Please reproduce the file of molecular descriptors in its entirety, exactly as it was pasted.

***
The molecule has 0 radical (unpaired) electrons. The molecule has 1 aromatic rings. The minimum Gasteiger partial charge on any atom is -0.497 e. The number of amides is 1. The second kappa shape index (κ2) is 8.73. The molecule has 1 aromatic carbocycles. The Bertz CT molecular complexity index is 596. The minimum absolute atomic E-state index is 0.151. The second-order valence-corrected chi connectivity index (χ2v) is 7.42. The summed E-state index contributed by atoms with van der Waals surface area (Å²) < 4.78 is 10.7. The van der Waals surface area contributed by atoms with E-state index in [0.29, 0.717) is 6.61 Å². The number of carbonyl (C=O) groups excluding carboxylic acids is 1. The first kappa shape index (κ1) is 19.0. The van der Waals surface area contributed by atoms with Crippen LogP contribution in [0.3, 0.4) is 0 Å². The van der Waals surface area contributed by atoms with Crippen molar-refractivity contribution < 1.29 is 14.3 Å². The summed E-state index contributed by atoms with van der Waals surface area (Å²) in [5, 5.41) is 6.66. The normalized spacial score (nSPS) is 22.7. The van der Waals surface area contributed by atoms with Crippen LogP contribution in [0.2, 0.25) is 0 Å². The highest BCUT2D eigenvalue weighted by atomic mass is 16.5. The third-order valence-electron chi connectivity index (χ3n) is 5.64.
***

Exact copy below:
The molecule has 0 radical (unpaired) electrons. The molecule has 1 aromatic rings. The minimum Gasteiger partial charge on any atom is -0.497 e. The number of amides is 1. The second kappa shape index (κ2) is 8.73. The molecule has 1 aromatic carbocycles. The Bertz CT molecular complexity index is 596. The minimum absolute atomic E-state index is 0.151. The second-order valence-corrected chi connectivity index (χ2v) is 7.42. The summed E-state index contributed by atoms with van der Waals surface area (Å²) < 4.78 is 10.7. The van der Waals surface area contributed by atoms with E-state index in [0.29, 0.717) is 6.61 Å². The number of carbonyl (C=O) groups excluding carboxylic acids is 1. The first kappa shape index (κ1) is 19.0. The van der Waals surface area contributed by atoms with Crippen LogP contribution in [0.3, 0.4) is 0 Å². The van der Waals surface area contributed by atoms with Crippen molar-refractivity contribution < 1.29 is 14.3 Å². The summed E-state index contributed by atoms with van der Waals surface area (Å²) in [5, 5.41) is 6.66. The normalized spacial score (nSPS) is 22.7. The van der Waals surface area contributed by atoms with Crippen LogP contribution in [0.2, 0.25) is 0 Å². The highest BCUT2D eigenvalue weighted by atomic mass is 16.5. The third-order valence-electron chi connectivity index (χ3n) is 5.64.